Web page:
What are the basic home caregiver responsibilities?
If you are assisting with the care of a loved one who is homebound due to an injury, chronic illness, or a disability, you are considered a home caregiver. Chronic disease is a health condition that is long term. Cancer, dementia, and diabetes are some examples of chronic diseases. As a caregiver, there are certain basic home caregiver responsibilities that you must do for your loved one.
By being a caregiver you must give a lot of yourself. You must give your patience, time, and energy. If these responsibilities are not completed safely, both the patient’s and the caregiver’s mental and physical health could suffer.
Several basic home caregiver responsibilities require more than simply cooking a meal and cleaning the home.
HOME CAREGIVER RESPONSIBILITIES INCLUDE TRANSFERS
Does your loved one need assistance getting from the chair to the bed, from the bed to the toilet, or from a vehicle to a wheelchair? If so, you will have to assist. Although he or she may not be bedridden, some type of transfer may be required. Over time, multiple transfers a day can take a toll on your body and cause physical pain and discomfort. Wearing a transfer belt and properly completing transfers safely will make the task easier for both of you.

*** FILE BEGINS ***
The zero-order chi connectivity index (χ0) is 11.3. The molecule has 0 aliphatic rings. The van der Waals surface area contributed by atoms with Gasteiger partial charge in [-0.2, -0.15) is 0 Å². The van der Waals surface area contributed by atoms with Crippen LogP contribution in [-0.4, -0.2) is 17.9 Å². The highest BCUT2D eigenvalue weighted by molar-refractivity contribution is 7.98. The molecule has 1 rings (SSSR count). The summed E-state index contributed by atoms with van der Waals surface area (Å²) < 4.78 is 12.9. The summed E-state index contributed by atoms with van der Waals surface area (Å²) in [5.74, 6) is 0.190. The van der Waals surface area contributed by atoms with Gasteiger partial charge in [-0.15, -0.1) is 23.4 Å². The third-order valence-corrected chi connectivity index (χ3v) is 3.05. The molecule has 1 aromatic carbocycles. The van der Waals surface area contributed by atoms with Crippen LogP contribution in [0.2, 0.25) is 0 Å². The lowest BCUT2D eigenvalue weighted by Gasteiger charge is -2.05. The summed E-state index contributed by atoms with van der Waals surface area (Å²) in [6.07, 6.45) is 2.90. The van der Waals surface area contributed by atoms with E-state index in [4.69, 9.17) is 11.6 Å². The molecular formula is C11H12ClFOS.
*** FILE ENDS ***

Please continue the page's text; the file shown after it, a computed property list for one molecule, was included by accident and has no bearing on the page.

If your loved one is bedridden, you will have to reposition him several times a day. Without proper repositioning, your loved one can develop bed sores on the pressure points on his or her body. Bedsores can become very painful and can also cause the surrounding skin to deteriorate completely.
It can be difficult for a senior to accept that he or she is no longer able to do the simple things they once enjoyed without someone assisting them. This can exhaust them emotionally and can cause depression. A caregiver can provide emotional support and companionship while also encouraging the patient to stay as independent and active as possible.
Family members who care for their loved ones at home must be able to perform the basic home caregiver responsibilities for their elderly, disabled, or injured family members. If not, they should contact a home healthcare agency to help them handle these responsibilities so the patient’s safety and overall well-being will remain a top priority.
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